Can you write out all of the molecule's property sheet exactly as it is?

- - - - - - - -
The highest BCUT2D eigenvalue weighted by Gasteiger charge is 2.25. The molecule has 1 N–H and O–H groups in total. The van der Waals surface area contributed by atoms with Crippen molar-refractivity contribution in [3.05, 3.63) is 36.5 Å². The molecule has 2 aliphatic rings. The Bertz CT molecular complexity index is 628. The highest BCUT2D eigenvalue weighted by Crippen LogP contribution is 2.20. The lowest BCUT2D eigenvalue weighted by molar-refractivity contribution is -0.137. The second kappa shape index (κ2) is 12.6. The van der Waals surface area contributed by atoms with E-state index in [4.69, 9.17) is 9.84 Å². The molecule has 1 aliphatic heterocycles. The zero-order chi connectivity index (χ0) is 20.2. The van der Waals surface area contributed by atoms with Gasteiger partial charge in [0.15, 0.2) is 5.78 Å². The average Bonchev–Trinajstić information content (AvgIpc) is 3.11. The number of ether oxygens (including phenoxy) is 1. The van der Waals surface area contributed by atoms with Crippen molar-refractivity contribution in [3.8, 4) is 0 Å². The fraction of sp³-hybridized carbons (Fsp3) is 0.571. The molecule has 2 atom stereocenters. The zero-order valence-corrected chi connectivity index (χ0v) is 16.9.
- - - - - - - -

The highest BCUT2D eigenvalue weighted by Gasteiger charge is 2.25. The molecule has 1 N–H and O–H groups in total. The van der Waals surface area contributed by atoms with Crippen molar-refractivity contribution in [3.05, 3.63) is 36.5 Å². The molecule has 2 aliphatic rings. The Bertz CT molecular complexity index is 628. The highest BCUT2D eigenvalue weighted by Crippen LogP contribution is 2.20. The lowest BCUT2D eigenvalue weighted by molar-refractivity contribution is -0.137. The second kappa shape index (κ2) is 12.6. The van der Waals surface area contributed by atoms with E-state index in [4.69, 9.17) is 9.84 Å². The molecule has 1 aliphatic heterocycles. The zero-order chi connectivity index (χ0) is 20.2. The van der Waals surface area contributed by atoms with Gasteiger partial charge in [0.15, 0.2) is 5.78 Å². The average Bonchev–Trinajstić information content (AvgIpc) is 3.11. The number of ether oxygens (including phenoxy) is 1. The van der Waals surface area contributed by atoms with Crippen molar-refractivity contribution in [3.8, 4) is 0 Å². The fraction of sp³-hybridized carbons (Fsp3) is 0.571. The molecule has 2 atom stereocenters. The zero-order valence-corrected chi connectivity index (χ0v) is 16.9.